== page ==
Date Published: 02/02/2020 [Source]
In some cases, cancer is the combination of a variety of factors, in others, it can be attributed to genetics or a specific carcinogen. Regardless, there are preventative measures one can take to reduce the chances of a cancer diagnosis. National Cancer Prevention Month is recognized throughout February, and identifying what leads to cancer could mean all the difference for your health.
Lung cancer is the most prevalent cancer in the U.S., with a little over 2 million cases in 2018 alone. While there are elements that contribute to this cancer, radon stands as the number one reason for diagnosis. The Environmental Protection Agency notes that "[r]adon is a naturally-occurring radioactive gas that can cause lung cancer [and] is inert, colorless and odorless." Radon is found in homes, offices, schools, and other buildings. This gas is present in trace amounts outside, but if given the chance to concentrate inside, or anywhere someone may be trapped inhaling it over long durations, it becomes a threat.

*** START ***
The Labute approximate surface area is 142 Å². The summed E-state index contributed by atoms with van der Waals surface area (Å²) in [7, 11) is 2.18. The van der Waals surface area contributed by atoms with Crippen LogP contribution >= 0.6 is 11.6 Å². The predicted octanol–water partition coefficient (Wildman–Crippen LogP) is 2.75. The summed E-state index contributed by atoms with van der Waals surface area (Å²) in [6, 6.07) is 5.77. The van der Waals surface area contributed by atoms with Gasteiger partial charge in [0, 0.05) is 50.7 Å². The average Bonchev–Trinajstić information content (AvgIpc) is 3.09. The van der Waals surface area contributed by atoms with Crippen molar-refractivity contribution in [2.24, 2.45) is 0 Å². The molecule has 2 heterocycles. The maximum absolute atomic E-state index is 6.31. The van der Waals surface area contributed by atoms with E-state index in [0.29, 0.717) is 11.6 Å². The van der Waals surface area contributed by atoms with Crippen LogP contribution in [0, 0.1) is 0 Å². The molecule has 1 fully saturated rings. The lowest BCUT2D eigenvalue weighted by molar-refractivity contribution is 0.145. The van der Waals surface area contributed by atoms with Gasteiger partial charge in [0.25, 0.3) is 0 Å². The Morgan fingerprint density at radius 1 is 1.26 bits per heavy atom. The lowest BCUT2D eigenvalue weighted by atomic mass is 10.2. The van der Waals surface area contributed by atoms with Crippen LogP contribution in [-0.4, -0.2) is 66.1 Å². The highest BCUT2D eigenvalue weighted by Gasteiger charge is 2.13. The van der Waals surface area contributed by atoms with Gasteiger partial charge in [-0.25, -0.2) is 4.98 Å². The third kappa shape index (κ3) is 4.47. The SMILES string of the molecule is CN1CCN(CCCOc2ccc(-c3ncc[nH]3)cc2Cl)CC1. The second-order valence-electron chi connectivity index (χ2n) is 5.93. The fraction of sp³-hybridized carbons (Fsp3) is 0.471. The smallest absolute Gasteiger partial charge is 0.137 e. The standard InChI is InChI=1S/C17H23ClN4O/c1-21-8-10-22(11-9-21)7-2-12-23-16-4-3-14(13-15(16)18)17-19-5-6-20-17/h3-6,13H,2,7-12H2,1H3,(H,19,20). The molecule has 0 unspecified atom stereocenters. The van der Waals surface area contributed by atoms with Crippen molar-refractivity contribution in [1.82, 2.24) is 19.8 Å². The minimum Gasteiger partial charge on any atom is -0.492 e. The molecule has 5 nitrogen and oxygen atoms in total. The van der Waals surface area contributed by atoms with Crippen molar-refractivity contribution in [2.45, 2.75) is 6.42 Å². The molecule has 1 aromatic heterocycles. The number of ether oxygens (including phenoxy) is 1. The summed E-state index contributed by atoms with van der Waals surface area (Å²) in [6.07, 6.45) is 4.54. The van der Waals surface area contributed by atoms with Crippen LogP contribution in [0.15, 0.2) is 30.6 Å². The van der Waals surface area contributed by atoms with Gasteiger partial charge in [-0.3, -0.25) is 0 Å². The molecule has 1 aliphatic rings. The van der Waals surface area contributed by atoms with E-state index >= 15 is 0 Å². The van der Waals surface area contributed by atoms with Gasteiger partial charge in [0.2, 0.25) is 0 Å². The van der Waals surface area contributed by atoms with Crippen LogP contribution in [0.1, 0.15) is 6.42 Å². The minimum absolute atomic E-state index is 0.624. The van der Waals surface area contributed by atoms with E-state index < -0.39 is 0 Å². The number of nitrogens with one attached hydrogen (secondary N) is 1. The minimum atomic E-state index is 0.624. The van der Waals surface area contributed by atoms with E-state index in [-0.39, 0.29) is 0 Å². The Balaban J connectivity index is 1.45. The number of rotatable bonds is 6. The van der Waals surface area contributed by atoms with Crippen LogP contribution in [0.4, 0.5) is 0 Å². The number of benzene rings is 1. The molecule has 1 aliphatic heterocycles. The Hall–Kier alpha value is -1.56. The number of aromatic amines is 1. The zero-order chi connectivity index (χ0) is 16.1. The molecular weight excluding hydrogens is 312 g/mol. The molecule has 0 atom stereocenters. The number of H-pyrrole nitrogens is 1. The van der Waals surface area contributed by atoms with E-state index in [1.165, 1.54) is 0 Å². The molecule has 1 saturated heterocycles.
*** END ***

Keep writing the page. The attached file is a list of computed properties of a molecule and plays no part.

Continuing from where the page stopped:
Prevention starts with being proactive. Understanding your family health history, scheduling annual doctor visits, and planning screening tests can all help to better protect yourself. Exercise and cardiovascular wellness are also critical to prevention. Vaccines and awareness of bodily changes and symptoms also help. While cancer is unpredictable, you can promote your health and raise awareness which will prolong malignant tumor development.